Looking to the future, wearable technology does have the potential to revolutionise healthcare if implemented properly. Dr Andrey Ostrovsky, who has led teams at the World Health Organization and United States Senate focused on using technology to strengthen health systems, believes, ‘… chronic disease is a great opportunity for wearables, especially in detecting acute or chronic decline’. Similarly Dr Karandeep Singh of Biomedical Informatics at Harvard Medical School explains, ‘… critically low blood sugar in a diabetic, a large weight gain in a patient with heart or kidney failure, and a fever in a person with a compromised immune system are all scenarios where a wearable that enables two-way communication with a health professional would be a game-changer. As clinicians, we are used to seeing patients with our own eyes and ears. We need to embrace wearables as our sixth sense when caring for complex patients.’
These may just be opinions, but there is also evidence-based data supporting the value of wearable technology in identifying at-risk patients. For example, a recent study by Northwestern University in the USA showed that an app monitoring mobile phone usage and GPS location identified depressive symptoms with 87 per cent accuracy, more reliably than the questionnaire routinely used to diagnose depression.
Unfortunately, the currently available wearable devices are not intended for clinical use and so no clinical validation or data standardisation procedures have been followed. How accurate are the metrics they provide? Currently, the form in which information captured by wearables is presented varies widely between devices and can only really be used by the wearer to meet fitness targets. The future of wearable technology depends on the data it collects being used more constructively to help wearers and associated health professionals make more informed decisions regarding their health. Systems need to be developed that allow the data captured by wearable technologies to be routed appropriately so that useful interpretations can be made and actions taken, rather than information simply being stored on a remote server.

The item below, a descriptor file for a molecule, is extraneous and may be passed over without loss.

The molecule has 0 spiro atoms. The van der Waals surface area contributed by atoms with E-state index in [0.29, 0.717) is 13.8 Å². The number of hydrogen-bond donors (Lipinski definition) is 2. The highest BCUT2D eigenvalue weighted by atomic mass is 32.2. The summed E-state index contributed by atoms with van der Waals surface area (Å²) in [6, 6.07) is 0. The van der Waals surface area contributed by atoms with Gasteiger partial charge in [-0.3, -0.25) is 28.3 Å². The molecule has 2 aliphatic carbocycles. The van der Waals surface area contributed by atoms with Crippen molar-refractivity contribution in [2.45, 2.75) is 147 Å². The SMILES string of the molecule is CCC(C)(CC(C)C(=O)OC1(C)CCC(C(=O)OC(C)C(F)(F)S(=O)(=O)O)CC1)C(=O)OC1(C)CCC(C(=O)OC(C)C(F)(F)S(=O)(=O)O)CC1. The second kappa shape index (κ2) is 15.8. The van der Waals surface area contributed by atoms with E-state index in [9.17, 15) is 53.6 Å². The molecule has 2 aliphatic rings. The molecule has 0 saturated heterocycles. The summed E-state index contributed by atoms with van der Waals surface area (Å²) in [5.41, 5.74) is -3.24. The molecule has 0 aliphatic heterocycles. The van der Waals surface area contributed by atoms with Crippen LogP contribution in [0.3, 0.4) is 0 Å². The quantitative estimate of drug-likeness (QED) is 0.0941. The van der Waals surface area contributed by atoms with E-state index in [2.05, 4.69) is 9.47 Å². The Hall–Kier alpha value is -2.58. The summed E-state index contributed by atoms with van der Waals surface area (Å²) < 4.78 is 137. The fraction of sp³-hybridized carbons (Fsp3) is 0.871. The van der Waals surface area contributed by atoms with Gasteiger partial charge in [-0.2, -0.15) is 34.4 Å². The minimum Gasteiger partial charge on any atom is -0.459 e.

IBM’s Watson – the first commercially available cognitive computing capability that can analyse high volumes of data and process it in a ‘human-like manner’ – is leading the way. In collaboration with a leading US pharmacy, Watson is to be used to collate and interpret a vast array of healthcare data from diverse sources, including wearable technology, to promote a proactive reduction of health risks through modification of lifestyle choices and to provide tailored, all-round care for patients with chronic disease.
Although this is a step in the right direction, there a still remains the issue of providing unlimited access to wearable technology.
The cost of wearable technology may preclude many from being able to own a device and, with health systems worldwide already facing multiple healthcare challenges, reimbursement for wearable technology is unlikely to be available in the near future.
Currently, wearable devices are typically used on a casual basis to support personal fitness regimes. However, with the growing trend for offering lower insurance premiums to customers with a healthy lifestyle (as determined by wearables), the use of such devices may increase for financial gain. Wearable technologies also have the potential to provide valuable information to facilitate healthcare decisions, but as yet the infrastructure required to realise this potential is not widely available, and healthcare providers are unlikely to invest in widespread provision of such devices until the benefits have been proven.